For God's Sake, Stop Preaching Politics From The Pulpit! by the Forward

For God’s Sake, Stop Preaching Politics From The Pulpit!

America’s partisan divide seems to have reached a new low. Whatever side of the political aisle each of us is on, we can all agree that this is true. Politics are harming relationships to an unprecedented extent, dividing families to the point that they don’t spend holidays together anymore. A just-published study of the emotional and even physical toll of the political environment showed results similar to a public health crisis.

Related article: We Asked Rabbis About Their Holiday Sermons. Here’s What 65 of Them Planned to Say.

So it should surprise no one that this affects even synagogue attendance. In my work, I speak with Jews of all affiliations, both religious and political. An increasing number of people have told me they no longer feel comfortable praying in their synagogue because they have been so hurt by what the rabbi has to say during the sermon. And no wonder: Rabbis have been increasingly committed to preaching politics from the pulpit. Last year, one rabbi made castigating Stephen Miller a central element of his Rosh Hashanah sermon, because Miller, as a child, was then part of his congregation.

Opinion | For God’s Sake, Stop Preaching Politics From The Pulpit!

Fortunately, there was no similar incident this year; the acknowledgment of resurgent anti-Semitism forced many to align their messages to address this new reality. But even in this environment, some rabbis injected their own political views.

Rabbis may feel good about themselves delivering political messages, and I’m sure many congregants passionately applaud. But what they don’t seem to realize is that they are essentially saying that anyone who doesn’t share their politics has no place in their congregation. An ideologically homogenous congregation that rejects Jews who dissent is apparently a worthwhile price of doing business. Needless to say, this is not how Jewish communities should operate.

Moreover, does anyone imagine that any attendee, regardless of political leanings, leaves inspired to be a more devoted Jew and a better person? Is it even arguable that this is worthwhile from a Jewish perspective?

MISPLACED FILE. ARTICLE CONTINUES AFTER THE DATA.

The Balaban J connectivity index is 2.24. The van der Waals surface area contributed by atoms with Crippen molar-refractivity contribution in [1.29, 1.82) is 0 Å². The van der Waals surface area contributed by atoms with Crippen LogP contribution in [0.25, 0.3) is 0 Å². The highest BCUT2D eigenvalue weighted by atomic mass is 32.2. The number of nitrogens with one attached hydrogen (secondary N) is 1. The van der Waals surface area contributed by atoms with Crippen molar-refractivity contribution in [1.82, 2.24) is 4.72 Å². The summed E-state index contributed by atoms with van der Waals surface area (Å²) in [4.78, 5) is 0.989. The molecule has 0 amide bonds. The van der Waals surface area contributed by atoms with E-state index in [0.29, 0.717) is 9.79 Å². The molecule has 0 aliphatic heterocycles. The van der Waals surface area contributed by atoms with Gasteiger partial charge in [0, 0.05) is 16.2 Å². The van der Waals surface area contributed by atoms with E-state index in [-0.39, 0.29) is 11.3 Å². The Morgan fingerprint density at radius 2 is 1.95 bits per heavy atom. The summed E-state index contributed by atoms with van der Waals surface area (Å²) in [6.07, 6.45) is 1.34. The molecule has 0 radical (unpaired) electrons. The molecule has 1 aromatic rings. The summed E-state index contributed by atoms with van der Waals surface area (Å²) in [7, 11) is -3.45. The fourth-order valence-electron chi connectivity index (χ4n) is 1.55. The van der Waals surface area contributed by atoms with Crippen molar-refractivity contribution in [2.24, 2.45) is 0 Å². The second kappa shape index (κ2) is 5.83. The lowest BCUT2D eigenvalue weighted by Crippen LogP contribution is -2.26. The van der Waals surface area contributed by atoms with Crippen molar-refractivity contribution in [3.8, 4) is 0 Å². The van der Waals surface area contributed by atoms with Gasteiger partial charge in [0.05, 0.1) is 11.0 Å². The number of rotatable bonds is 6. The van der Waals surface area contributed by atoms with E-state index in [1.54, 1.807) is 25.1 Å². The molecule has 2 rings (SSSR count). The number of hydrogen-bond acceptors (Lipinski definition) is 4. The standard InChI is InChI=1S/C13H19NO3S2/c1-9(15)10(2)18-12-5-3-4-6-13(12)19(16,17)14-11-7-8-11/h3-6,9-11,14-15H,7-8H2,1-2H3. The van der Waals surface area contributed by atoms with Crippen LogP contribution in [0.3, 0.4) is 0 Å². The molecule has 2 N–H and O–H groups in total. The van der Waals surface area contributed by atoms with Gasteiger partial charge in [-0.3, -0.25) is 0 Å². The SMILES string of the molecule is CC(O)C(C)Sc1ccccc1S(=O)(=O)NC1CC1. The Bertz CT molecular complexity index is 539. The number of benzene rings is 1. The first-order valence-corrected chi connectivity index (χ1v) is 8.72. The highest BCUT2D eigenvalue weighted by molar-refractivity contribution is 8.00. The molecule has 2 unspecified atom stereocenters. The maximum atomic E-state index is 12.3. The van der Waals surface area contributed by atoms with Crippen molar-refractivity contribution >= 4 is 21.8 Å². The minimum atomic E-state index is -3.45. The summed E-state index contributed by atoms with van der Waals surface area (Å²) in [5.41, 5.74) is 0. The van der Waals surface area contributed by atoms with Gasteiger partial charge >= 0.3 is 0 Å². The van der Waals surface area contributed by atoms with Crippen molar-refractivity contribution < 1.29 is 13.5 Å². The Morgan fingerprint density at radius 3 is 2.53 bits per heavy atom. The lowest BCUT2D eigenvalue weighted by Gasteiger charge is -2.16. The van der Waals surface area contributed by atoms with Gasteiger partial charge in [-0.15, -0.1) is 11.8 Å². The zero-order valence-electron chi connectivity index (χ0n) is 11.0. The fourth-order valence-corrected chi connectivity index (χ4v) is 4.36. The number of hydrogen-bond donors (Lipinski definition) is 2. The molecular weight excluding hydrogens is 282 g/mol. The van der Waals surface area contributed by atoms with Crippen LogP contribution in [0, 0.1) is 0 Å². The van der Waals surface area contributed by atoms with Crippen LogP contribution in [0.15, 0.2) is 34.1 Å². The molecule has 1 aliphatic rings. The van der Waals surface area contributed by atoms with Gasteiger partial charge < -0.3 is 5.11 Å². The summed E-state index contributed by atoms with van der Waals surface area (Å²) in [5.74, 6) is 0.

Let me propose something deceptively simple: that we excise politics from our sermons and Divrei Torah on Yom Kippur. Let us, for just one deeply holy and meaningful day, find something more inspirational to speak about than whether we should support climate change legislation, strong borders or the President’s impeachment.

Atonement is the order of the day, and it is not about how someone else can improve, or how we can help them improve their character. It is about looking inwards at ourselves. Remember “Think globally, act locally?” There is nothing more local than our own hearts, and that is where our work must begin. We must focus upon what is wrong with our own actions and behavior, not those of our neighbors or leaders.

Certainly, helping to improve the lives of others is part of self-improvement. But there are many ways to speak about charity and kindness and generosity that do not have a hint of political slant.

On a purely practical level as well, it behooves every rabbi, regardless of political affiliation, to ponder whether it is wise to deliver a message that is partisan and divisive. For surely, even those congregants who applaud your political stance cannot help but wonder why you feel that you have nothing better to speak about on such a holy day. They might reasonably conclude that even their rabbi doesn’t consider this day truly important.

People who come to pray are not coming for a political talk. Those who want political sermonizing can find it just as easily on cable news channels, Twitter, or Youtube.

If we want our synagogues to truly be sanctuaries, then they must be so for all Jews. And we must deliver messages that speak to Judaism and Jewish inspiration, which touch the hearts of all regardless of their political leanings.

It’s not even hard. Just set principle ahead of partisanship, open a Chumash, and the right words will come. And if you are a congregant rather than a rabbi, let your rabbi know that you care about those in your synagogue who don’t share your political views, and hope the rabbi will deliver a message that inspires all.

Opinion | For God’s Sake, Stop Preaching Politics From The Pulpit!

May all of us be sealed in the Book of Life for a sweet and blessed year.

Rabbi Yaakov Menken is the Managing Director of the Coalition for Jewish Values.

The views and opinions expressed in this article are the author’s own and do not necessarily reflect those of the Forward.

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